The implications of such attitudes for the future of business are exemplified by Millennials driving the success of the clothing firm, Holstee.
That company sees ecology, which it defines as “the relations that living organisms have with respect to each other and their natural environment,” as all-encompassing. Holstee’s goal is to sell products that “create the greatest social impact while simultaneously creating the smallest environmental impact.”
Making the leap from buying a T-shirt with a holster-like pocket for carrying an environmentally correct Holstee wallet to changing the world is something that comes easily to a generation convinced that the best way to solve global problems is to act locally and directly upon them.
The same year that “Avatar” was breaking box-office records, the founders of Holstee, still a fledgling enterprise at the time, wrote a manifesto about what they wanted to create. That document has now been viewed more than 60 million times and shared on social media by more than a half million people.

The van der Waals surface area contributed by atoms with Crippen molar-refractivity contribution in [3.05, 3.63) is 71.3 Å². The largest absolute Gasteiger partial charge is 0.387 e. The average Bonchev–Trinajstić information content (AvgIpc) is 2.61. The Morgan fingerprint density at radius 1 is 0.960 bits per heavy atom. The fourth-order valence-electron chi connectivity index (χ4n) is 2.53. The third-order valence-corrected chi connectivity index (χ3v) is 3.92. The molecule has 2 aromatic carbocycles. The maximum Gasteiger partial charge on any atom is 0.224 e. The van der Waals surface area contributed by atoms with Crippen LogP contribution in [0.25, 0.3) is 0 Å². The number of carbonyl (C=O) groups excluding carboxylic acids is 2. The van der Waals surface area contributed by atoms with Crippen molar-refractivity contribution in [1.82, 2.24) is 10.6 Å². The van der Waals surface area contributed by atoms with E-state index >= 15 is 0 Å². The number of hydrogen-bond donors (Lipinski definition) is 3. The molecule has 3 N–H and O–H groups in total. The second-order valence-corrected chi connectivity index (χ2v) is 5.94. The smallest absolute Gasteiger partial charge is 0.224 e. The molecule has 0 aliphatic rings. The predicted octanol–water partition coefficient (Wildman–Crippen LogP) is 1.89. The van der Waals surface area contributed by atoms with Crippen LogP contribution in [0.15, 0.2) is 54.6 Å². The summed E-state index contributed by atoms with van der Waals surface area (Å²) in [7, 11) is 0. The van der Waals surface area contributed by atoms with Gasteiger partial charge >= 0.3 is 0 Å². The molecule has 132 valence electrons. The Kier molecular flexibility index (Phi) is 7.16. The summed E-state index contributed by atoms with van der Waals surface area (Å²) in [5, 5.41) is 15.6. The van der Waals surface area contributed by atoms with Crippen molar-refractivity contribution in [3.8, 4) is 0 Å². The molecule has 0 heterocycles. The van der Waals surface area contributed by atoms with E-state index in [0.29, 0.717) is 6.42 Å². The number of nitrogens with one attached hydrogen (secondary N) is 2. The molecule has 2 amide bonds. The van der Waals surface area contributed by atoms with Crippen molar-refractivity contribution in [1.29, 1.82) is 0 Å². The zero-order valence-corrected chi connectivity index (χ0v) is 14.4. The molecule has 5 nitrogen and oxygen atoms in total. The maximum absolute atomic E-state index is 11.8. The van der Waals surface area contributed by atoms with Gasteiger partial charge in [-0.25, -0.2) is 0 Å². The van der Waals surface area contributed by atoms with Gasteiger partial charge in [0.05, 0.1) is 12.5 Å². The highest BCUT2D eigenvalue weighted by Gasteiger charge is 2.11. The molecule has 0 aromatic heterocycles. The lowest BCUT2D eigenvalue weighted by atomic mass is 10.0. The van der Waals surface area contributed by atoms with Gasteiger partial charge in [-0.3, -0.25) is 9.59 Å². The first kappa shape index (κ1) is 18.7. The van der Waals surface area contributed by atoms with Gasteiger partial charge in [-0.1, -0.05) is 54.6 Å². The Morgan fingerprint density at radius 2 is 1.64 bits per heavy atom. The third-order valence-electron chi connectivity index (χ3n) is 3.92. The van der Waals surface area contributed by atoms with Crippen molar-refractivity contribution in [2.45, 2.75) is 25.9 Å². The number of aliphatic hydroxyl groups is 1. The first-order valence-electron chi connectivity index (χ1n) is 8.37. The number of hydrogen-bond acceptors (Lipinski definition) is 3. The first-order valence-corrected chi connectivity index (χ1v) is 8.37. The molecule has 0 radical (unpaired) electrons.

The manifesto ends with the empathetic declaration that “life is about the people you meet and the things you create with them.
So go out and start creating.” The manifesto reminds readers, who Holstee hopes will become the company’s customers, that “life is short,” and implores them to “live your dream and share your passion.”
It’s as if Holstee’s founders were channeling Pocahontas and Neytiri in an effort to turn their customers away from traditional, insensitive-to-nature consumer behavior and instead to change the world by buying one of Holstee’s products. By melding their personal cause with their company’s business raison d’être they have created a perfect brand for Millennials.